Whilst the Treasury may have benefitted from record inheritance tax (IHT) receipts of £5.2bn last year, a number of new surveys (including from NFU Mutual & Quilter) reveal that most people are unaware of how the IHT system works, or how it could help them pass their wealth to their beneficiaries.
So what did the surveys reveal?:
- 37% of those asked were aware of inheritance tax rules.
- 40% said they had a basic understanding about IHT rules around gifting or the nil rate band.
- 60% felt the rules were important as to how it could help them pass their wealth on.
It's clear that IHT is still a very grey area, highlighting the disconnect between the information that is readily available and understanding the practical implications for individuals and their families. From many conversations about this subject, our clients would certainly welcome it being simplified.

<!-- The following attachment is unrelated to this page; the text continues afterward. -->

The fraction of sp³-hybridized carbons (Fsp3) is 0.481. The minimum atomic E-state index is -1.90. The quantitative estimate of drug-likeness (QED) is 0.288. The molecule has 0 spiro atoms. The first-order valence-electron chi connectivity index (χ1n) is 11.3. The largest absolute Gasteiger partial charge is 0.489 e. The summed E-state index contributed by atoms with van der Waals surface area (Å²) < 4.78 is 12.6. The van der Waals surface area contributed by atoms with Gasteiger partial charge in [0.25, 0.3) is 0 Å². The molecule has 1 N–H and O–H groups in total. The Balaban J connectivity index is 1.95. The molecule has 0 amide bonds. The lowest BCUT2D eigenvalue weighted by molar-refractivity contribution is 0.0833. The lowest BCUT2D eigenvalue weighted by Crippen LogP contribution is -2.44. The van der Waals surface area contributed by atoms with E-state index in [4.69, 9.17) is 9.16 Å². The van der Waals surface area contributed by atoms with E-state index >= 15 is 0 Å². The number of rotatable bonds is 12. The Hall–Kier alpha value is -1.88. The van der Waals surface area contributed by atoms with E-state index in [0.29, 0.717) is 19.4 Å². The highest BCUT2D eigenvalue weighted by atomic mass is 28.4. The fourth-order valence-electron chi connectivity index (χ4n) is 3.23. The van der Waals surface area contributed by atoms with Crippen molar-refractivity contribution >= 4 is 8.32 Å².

Inheritance Tax - a quick guide:
- Inheritance tax must be paid on an estate – made up of property, money and other possessions – once someone has died.
- The standard rate of inheritance tax is 40% and this must be paid on estates worth over £325,000.
- If your estate was worth £500,000, then inheritance tax of 40% would apply to £175,000.
Amongst a raft of recent recommendations, the House of Lords raised the question as to why and how assets should be taxed at death, or on transfer to the next generation. The report suggested options such as a capital receipts tax payable on income received by beneficiaries, or one very interesting idea is exempting certain assets from IHT if earmarked for a family member trying to get on the property ladder.
Whether any of these ideas come to fruition remains to be seen, but there are still ways in which IHT can currently benefit you. The £3,000 a year annual gift allowance offers you the opportunity to give away assets or cash up to a total of £3,000 in a tax year without it being added to the value of your estate for IHT purposes.
Making a gift to your family and friends while you are alive can be a really good way to reduce the value of your estate for Inheritance Tax purposes, and benefit your loved ones immediately. If you would like more tips and advice regarding the above, we have more information via this link, which we hope you find really useful.